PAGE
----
United Airlines has apologised to a male passenger with cerebral palsy who was forced to crawl off his plane to his wheelchair with no help from the flight staff. D'Arcee Neal was waiting for the flight crew to bring him an aisle-sized wheelchair to help him disembark at Reagan National Airport in Washington DC on 20 October when the incident occurred.
Neal, who urgently needed to use the restroom, decided to crawl down the aisle to his regular wheelchair after being forced to wait over half an hour to disembark. "I was trying to get them to understand that this is why I don't want to wait another 15 to 20 minutes," Neal told CNN. "I expected them to ask to assist me, but they just stared," he said of the flight staff.
"I mean, it's humiliating," he told NBC Washington. "No one should have to do what I did." According to a United spokesman, an aisle chair was waiting for Neal at the gate but a mixup led to it being removed by mistake before he managed to disembark.
"As customers began to exit the aircraft, we made a mistake and told the agent with the aisle chair that it was no longer needed, and it was removed from the area," the company said in a statement. "When we realised our error — that Mr Neal was onboard and needed the aisle chair — we arranged to have it brought back, but it arrived too late."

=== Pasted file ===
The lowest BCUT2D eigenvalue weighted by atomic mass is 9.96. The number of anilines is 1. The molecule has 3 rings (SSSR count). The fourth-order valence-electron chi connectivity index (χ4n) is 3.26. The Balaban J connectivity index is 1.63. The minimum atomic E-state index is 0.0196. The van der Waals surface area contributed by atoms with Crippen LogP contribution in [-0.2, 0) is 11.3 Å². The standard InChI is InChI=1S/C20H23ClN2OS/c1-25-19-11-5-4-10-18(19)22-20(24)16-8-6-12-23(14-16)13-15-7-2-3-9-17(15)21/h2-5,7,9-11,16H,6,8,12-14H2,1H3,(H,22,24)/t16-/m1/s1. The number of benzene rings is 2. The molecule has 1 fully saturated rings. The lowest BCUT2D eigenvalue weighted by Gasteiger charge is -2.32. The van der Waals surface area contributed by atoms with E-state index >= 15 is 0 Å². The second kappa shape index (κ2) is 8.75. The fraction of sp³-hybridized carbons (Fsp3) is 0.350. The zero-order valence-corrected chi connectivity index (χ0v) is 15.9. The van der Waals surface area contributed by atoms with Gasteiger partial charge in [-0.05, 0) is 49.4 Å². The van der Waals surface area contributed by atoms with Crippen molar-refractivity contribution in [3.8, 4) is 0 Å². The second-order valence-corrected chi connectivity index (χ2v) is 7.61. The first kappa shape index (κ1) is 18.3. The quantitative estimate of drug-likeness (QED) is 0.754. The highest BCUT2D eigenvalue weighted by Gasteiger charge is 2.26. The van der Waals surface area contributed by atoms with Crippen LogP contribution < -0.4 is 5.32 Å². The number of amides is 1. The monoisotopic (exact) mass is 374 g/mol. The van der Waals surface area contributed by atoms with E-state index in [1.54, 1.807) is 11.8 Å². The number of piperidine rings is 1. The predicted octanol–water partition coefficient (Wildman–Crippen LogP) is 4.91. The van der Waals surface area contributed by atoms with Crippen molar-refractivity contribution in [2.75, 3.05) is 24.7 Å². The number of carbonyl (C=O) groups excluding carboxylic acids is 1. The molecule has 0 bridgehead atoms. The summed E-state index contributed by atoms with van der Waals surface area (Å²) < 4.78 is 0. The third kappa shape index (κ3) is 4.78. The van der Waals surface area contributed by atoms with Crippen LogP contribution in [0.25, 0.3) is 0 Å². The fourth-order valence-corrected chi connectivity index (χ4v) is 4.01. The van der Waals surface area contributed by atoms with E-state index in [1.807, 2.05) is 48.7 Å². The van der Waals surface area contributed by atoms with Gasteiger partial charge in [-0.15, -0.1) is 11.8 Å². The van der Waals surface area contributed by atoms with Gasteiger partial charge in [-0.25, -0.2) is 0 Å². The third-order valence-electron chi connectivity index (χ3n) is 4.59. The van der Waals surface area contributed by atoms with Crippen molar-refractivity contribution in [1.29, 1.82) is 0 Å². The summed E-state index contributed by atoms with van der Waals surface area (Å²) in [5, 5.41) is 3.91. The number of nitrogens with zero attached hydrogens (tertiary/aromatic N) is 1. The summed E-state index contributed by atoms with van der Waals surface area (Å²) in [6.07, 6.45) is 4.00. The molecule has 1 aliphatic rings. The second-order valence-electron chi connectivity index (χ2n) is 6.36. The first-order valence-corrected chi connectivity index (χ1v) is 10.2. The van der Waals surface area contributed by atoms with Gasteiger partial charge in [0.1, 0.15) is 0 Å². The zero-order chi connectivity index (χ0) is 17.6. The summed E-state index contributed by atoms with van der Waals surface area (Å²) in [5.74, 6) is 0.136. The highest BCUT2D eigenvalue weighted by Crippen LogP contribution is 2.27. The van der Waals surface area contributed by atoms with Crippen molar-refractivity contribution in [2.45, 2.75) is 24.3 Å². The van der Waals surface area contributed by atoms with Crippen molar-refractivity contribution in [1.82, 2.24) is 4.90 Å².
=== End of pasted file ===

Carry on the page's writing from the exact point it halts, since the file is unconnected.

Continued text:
However, instead of complaining, Neal said he decided to head home. "I didn't contact United at all, because I honestly didn't believe they cared," he said. A member of the flight staff apparently felt sorry about the situation and informed the company, which then reached out to Neal the following day to apologise and offer him a $300 compensation.
"Quite frankly, I was just shocked, because this had happened a couple of times before (which various airlines), and no company had ever bothered to apologise when they've done something wrong," he said to CNN. Neal, who said he was happy with the airline's response, was told that the manager on duty was suspended. "I just hope they learn from this," he added.
Despite being pleased with the company's response following the incident, Neal said he has been contacted by a group trying to file class-action lawsuits against the airline industry for issues with disability access. While he has not said he is committed to joining them, he said it is worth considering to "shed some light on the problem".